How can I stay engaged with remote classes?

Make video lectures work for you.

Watching a video lecture doesn’t need to be a passive experience. Make it your own by interacting with it and making use of it in the way that works best for you. Take notes to help yourself stay engaged, and note points that are confusing so that you can follow up on them later. If you are watching a recorded video, consider watching it in chunks, pausing every 10-15 minutes to review notes and connect the content to other course materials. If there is a chat function, post your questions or points of confusion. It’s highly likely that others have the same questions!

Find your comfort zone in remote classes and discussions.

Different students have different preferences and comfort levels in live discussion, and it’s no different in the remote environment. Try to stretch a little beyond your natural state. If you’re somebody who tends to contribute very actively, continue to engage, but pull back a little to allow others to contribute. And if you normally tend to listen actively and speak less, look for places where you can contribute your thoughts. Starting in the chat can be an easy way to warm up, and then speak later when you feel more comfortable. Taking a few notes before you contribute can help you feel more confident when you do. Support your classmates, and know that while some people feel at ease in online discussions, others may find it anxiety-producing. Offering a quick thumbs-up or “Interesting point!” can make a difference for a fellow student.

Be a good online citizen.

We're all facing a challenge in adapting to this new way of connecting, so help out your fellow students!  Some things to keep in mind:

  • Give the class session your focus. It’s hard to stay present in a remote session when other electronics are distracting you. Closing other tabs, turning off notifications, and putting your phone face-down or in another room will help you keep your attention on the class or meeting.
  • Use good online etiquette, like avoiding all caps and lots of exclamation marks, using emojis to show good intent, and never putting anybody down.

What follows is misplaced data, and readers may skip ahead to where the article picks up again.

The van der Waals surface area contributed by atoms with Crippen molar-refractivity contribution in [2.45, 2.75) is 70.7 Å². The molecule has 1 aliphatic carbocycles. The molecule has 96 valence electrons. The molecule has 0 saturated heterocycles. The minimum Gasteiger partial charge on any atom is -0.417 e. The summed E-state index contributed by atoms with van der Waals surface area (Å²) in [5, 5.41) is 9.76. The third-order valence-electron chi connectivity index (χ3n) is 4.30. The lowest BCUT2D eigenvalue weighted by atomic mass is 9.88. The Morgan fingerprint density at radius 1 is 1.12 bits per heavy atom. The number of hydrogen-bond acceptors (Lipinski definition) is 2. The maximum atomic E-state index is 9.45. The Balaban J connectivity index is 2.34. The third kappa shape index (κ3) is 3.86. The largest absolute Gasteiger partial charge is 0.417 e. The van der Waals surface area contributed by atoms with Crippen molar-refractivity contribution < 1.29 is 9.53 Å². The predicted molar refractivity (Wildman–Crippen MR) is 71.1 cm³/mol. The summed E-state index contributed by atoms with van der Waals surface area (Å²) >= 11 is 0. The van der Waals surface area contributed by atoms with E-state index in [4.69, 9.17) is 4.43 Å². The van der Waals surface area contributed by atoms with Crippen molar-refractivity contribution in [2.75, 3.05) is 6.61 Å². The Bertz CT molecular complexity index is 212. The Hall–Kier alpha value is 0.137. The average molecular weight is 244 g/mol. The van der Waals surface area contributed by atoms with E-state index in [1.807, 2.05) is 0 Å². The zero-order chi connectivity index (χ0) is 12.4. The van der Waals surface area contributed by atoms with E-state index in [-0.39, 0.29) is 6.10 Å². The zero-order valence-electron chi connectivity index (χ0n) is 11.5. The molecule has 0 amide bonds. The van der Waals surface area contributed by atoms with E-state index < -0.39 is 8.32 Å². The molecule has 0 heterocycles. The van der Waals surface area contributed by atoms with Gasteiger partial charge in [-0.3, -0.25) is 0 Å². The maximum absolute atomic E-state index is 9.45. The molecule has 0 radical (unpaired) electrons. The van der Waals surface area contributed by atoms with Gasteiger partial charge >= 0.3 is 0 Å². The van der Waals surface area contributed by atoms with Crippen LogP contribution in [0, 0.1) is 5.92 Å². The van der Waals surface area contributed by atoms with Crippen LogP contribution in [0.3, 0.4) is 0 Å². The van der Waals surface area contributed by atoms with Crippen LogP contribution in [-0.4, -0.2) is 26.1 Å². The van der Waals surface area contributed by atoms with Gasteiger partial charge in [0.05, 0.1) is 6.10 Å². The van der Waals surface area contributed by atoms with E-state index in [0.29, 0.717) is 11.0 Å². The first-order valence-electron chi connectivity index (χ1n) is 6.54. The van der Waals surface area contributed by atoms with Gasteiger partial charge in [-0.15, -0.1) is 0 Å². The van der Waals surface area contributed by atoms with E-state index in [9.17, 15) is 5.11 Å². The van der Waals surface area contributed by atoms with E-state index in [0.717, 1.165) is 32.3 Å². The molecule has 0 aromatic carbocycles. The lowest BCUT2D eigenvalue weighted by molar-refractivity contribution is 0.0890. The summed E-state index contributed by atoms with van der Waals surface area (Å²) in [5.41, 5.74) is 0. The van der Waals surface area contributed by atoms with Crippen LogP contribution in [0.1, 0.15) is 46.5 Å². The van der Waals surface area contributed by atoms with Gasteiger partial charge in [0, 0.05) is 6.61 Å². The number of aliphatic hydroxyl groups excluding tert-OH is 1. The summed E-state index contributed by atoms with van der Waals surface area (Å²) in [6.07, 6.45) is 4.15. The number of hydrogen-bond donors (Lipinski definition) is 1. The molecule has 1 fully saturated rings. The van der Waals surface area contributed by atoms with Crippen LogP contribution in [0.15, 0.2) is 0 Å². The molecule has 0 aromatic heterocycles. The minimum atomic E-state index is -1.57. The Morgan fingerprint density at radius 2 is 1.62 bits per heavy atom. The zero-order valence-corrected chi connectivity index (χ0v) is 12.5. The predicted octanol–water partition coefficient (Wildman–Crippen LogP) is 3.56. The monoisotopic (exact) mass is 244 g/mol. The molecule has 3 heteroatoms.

• Participate in class chats with on-point ideas, demonstrate respect for others' contributions, and offer encouragement for classmates.
  • Be a little more explicit about your meaning or intent than you might usually be, since people may not be able to read your nonverbals as easily. For example, if you mean something in an ironic way, make that clear.
  • Embrace silence. Silence can feel awkward, but it’s often more necessary in the remote environment, because people may be reading and processing while they’re engaged. Allow those silences to happen, and know that they are productive.
  • Show patience and support for your classmates (and your instructor!). They are all learning this new medium, too.

Set yourself up for success in remote groups or team-based projects.

The core principles of good teamwork don't change in the remote environment, but the difference in medium means you need to attend to group communication a little differently. Adhering to best practices in remote teamwork will help ensure a successful group experience.

Let your instructors know if you're experiencing challenges.

This is always a good idea, and it is especially so now that we are in remote learning territory. The remote format is new to the vast majority of faculty, so they are figuring it out alongside you. If you are finding it hard to understand course concepts, or engage in discussions, or access materials, send a polite note to your instructor to let them know, and try to provide as much information as you can to help them find a good solution. A couple of examples:

Dear Professor X,

I watched the online lecture and have read the chapter, but I am very confused about [concept/method/etc.]. Would it be possible to talk with you outside of class?

Dear Professor Y,

I am having trouble participating in class discussions because there are many people who have their hands raised in Zoom, and I haven’t had a chance to speak. Is there any other way I could contribute?